6 Best Resources for Checking your Credit Score

Keeping track of your credit score is something that everyone of legal age should know how to do. Fortunately, this is not a difficult task with the tools available today. If you have Internet access, you can check your score. It’s a good idea to do this on a regular basis so you know exactly where you stand, particularly if you have recently made major changes to your finances or have applied for a loan or credit, as these actions can affect your credit.

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What Is a Credit Score?

Before you start checking credit scores, you should understand just what your credit score means and why it is so important to lenders. Banks and credit card companies loan money based on risk. Lenders look at the potential risk of loaning money to both consumers and businesses. They want to know if a borrower pays bills on time or has questionable credit card history before loaning money.

To evaluate potential risk, lenders use credit scores. A credit score represents the reliability based on a consumer’s credit history. Consumers should review their credit history on a regular basis.

Credit scores can be retrieved once a year from one or all of the three major consumer reporting companies in the U.S. Annualcreditreport.com is the only website authorized to send credit reports, though others offer this service – often requiring additional and unnecessary steps. Each consumer has a credit score from each of the three credit bureaus: Equifax, Experian, and TransUnion. The VantageScore system used by all three establishments can be broken down into six categories:

  1. Recent credit – 10%
  2. Available credit – 7%
  3. Depth of credit – 13%
  4. Utilization – 23%
  5. Payment history – 32%
  6. Balances – 15%

Through the Fair Credit Reporting Act (FCRA), the three nationwide consumer-credit reporting companies are required to provide each consumer “with a free credit report, at your request,  once every 12 months.”

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You can obtain your FICO score free from myFico.com. Through myFico, you will receive a comprehensive explanation of “your FICO score and how lenders view you.” Consumers can purchase several paid services from myFico, including:

  • FICO Standard includes one FICO score from Equifax or TransUnion, one credit report from Equifax or TransUnion, and an “explanation on the positive and negative factors affecting your score.”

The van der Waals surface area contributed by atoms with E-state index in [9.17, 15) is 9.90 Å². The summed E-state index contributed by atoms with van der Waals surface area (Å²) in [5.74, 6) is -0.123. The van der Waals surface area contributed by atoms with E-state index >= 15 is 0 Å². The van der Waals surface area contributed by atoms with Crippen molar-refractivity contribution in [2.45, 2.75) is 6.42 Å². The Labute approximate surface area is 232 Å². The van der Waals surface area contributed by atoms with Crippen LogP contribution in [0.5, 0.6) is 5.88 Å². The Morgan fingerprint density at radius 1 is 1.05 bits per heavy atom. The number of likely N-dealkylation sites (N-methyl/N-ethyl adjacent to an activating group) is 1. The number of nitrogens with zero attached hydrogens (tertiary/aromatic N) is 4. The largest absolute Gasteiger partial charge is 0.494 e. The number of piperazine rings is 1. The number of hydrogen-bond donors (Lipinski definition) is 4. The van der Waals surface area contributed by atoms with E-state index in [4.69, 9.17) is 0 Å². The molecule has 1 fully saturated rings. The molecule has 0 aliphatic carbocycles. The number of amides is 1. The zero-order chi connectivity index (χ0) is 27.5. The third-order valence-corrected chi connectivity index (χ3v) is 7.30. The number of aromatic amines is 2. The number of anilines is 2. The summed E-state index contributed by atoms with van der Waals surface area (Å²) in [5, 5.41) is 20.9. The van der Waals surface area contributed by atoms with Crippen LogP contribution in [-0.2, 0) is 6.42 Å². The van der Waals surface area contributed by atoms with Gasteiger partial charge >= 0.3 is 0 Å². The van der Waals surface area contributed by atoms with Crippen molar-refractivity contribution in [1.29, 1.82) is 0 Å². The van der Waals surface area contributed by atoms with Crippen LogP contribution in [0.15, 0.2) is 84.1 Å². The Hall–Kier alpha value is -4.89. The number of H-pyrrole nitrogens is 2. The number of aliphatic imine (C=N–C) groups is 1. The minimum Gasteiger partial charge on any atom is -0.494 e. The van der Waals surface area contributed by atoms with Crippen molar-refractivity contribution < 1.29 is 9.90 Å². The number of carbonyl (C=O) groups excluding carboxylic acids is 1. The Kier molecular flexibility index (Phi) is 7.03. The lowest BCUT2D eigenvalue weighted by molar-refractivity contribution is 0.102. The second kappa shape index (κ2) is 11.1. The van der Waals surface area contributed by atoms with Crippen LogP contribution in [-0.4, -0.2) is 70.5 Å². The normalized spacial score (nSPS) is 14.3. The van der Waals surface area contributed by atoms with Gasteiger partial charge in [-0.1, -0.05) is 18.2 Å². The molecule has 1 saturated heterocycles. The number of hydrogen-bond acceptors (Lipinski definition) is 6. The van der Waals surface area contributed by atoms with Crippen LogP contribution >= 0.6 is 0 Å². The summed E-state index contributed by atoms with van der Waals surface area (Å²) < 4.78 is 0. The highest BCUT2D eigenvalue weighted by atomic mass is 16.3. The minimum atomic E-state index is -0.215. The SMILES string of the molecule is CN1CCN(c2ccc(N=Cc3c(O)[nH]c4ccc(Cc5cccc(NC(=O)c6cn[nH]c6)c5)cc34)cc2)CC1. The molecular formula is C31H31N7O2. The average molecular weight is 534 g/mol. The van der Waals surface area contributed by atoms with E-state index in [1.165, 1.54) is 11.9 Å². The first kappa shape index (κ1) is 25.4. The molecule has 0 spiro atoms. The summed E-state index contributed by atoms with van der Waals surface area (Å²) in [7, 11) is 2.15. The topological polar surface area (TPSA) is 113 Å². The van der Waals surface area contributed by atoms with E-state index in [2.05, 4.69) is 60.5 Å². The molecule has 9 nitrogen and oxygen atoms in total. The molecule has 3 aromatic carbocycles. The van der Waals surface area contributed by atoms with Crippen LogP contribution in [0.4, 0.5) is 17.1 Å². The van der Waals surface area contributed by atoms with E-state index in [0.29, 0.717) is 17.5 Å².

• FICO Quarterly Monitoring of TransUnion actively tracks your credit’s every move, provides identity theft insurance and keeps you informed. The reports are handled via the Internet.
  • Suze Orman’s FICO Kit Platinum includes 3 personalized credit reports, 3 FICO scores, and instant online access.


You can order a credit report from freecreditreport.com for free. For $1, you can order the instant credit report and score, but by doing so, you will start a 7-day trial membership period. If you don’t cancel the trial membership, you will be billed per month.

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Annual Credit Report

Receive a free report every 12 months by requesting 1 from annualcreditreport.com. You can receive a free report on your credit history for each of the 3 credit reporting agencies: Equifax, Experian, and TransUnion.


Besides the free Equifax report, consumers can purchase the Equifax Complete Report for $39.95. This report contains scores from all three major credit reporting services.

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Consumers can obtain a free report, or for $1, Experian will provide your credit report and score. The $1 report and score includes online access to the Experian score, credit risk level, factors for increases and decreases in scores, opportunity to contest a credit report, and 7-day-a-week toll-free support. After ordering the $1 Experian Report, a 7-day trial membership will begin that will need to be canceled before a monthly charge of $17.95 per month begins.


Consumers who obtain a free credit score from TransUnion should note that after the 7-day free trial period, a monthly charge of $16.95 will accrue. Your credit report from this service will contain your account history, personal info, information on the inquiries, and public record info, as well as an account summary.

Whether through a free or paid service, consumers should keep track of their credit scores. Staying on top of where your credit is will help you know exactly where you stand when applying for loans, credit, or any other service that may require a credit check. It’s relatively simple to check your score, so there is no good excuse not to know what your score is.

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